openings, as J-Ro drops a beligerent verse, with gems
like "They tried to send me to AA, I said 'Eh eh / Not
today-day, I just bought a bottle of Tangueray-ray'."
Rocwilder drops by for his second track, "The
Sickness", which features Butch Cassidy on the hook.
Pretty typical Rocwilder beat, nothing spectacular,
but a solid cut. One of the best tracks though is "Going
Crazy". The beat is E-Swift at his finest, and the
drunken chorus is tight as hell. Tash is ill as hell
on here, and J-Ro isn't at his best but still has some
good one liners.
The track on here that truly deviated from the typical
Liks style is the lead single, "Best U Can". Of
course you've all heard it. The thought of Tha Liks
over a Neptunes beat and Neptune-sung hook made most
fans cringe at the very thought, but honestly, this
song is tight minus the corny hook. But you can't
argue with the reasoning behind this song, and it
worked: Tha Liks had the #1 rap single on LA radio
stations and the #2 rap single on New York radio, so
obviously they're getting their name out to the
public, which is what this track was designed to do.
Tash's version of the "40 Oz. Quartet" isn't quite as
entertaining as J-Ro's, but is still a worthwhile
listen, except for the corny ending.
"Anotha Round" utilizes an ill guitar rif, however,
the verses are not Tha Liks best work. Still, this
song is entertaining as hell, and is a sure-fire party starter.
The founder of the Likwit Crew, King Tee himself
pops up on "The Bubble". This is one of the true
highlight tracks, as Tash comes through with some of
his trademark punchlines:
"Homegirl, we Likwit niggas
Take the time to get to blow us
tell your friends come kick it with us
All jokes aside, we slide slippers
Money falling out my pocket like I robbed nine strippers"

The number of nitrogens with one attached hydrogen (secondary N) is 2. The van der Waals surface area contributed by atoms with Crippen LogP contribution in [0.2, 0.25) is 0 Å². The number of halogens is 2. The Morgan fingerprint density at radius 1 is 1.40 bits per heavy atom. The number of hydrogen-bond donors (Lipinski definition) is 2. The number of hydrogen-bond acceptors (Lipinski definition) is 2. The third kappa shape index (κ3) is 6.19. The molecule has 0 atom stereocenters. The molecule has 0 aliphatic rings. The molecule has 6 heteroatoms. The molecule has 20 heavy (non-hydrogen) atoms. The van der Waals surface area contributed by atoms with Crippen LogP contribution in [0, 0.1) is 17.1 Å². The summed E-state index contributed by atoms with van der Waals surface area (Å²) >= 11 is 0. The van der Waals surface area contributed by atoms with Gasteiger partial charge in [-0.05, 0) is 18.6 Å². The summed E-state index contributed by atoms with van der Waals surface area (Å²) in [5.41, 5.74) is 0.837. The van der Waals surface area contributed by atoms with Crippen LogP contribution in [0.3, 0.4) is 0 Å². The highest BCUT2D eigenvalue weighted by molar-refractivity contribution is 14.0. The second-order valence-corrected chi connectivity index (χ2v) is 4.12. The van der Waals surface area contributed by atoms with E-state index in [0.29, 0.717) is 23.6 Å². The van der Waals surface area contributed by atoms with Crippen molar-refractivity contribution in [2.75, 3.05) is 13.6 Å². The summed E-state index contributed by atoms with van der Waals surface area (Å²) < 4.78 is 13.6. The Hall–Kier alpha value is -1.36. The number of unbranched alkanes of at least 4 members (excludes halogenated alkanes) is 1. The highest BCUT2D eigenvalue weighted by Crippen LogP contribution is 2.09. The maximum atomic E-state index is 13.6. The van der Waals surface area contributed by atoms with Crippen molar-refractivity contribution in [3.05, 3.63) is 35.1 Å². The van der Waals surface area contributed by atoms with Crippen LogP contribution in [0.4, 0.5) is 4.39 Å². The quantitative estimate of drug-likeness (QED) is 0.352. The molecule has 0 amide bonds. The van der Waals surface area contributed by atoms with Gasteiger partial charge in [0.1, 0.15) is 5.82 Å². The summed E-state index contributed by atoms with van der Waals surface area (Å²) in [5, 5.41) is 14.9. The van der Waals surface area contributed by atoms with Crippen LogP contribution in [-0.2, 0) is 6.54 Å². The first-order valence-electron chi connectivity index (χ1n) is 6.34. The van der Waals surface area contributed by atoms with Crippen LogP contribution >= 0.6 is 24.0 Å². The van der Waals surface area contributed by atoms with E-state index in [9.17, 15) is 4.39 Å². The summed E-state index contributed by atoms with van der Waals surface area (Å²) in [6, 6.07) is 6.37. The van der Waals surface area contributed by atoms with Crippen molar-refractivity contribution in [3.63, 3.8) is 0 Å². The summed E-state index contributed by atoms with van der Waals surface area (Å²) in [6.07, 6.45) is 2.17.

Xzibit comes through again on "151", but this time
he's only on the hook. DJ Twinz' production sounds a
lot like Rocwilder's on this one, but it is still
dope as hell. Xzibit's chorus is classic drinking
song material, Tha Liks are once again on point with
the rhymes. As usual, Tash steals the show: "So for
the next 20 seasons Tha Liks is gettin even / While we
drop, drop, drop... drop it like it's freezin / Party
down for now reason, I play hoop with the spins / I
even celebrate the loss when the other team wins"
The final track is a fitting ending, with perhaps
E-Swift's best (or at least his most innovative) beat
on the album, "Promote Violins". The guitar rif and
frantic violins provide an interesting backdrop for
Tash and J-Ro, as well has guest star Kurupt, who
actually drops a decent verse (a rarity these days, it
seems). But the song is done in by a WEAK ass hook.
Still, the rest of the song is sick.
Tha Liks are still basically the same in structure:
Tash is the lead man on the mic, with J-Ro doing a
solid job as the backup and occassionally stepping to
the forefront. E-Swift provides most of the
production and picks up the mic once in a while,
normally dropping a good verse. Their lyrics are
still purely based upon the topics of being an ill MC,
drinking, smoking, and getting laid.
This album has a very different feel this time around:
E-Swift's production is still dope, but it's much
less murky nowadays. He also produced less tracks
than usual (9 tracks out of 15). And Tash didn't come
with as many punchlines as he normally does.
Bottom line: as long as you don't come in expecting
"21 and Over" or "Coast II Coast", you're not gonna be
disappointed with this album. It's truly a breath of
fresh air; in a day when it seems like everyone's
gotta be a bad mothafucka, a flossy hustler, or a
political activist to be taken seriously in rap, Tha
Liks remember that's still okay to just make songs
about having a good time.
Buy this shit, bump it in the ride, pop it in at
parties, whatever. You can listen to it from start to
finish (just skip "My Dear"), and be entertained by
it. And hey, they may not sound like they used to,
but at least take solice in this, old Alkaholiks fans:
it's a hell of a lot better than Likwidation was.
Music Vibes: 8 of 10
Lyric Vibes: 8 of 10
TOTAL Vibes: 8 of 10
Originally posted: July 24, 2001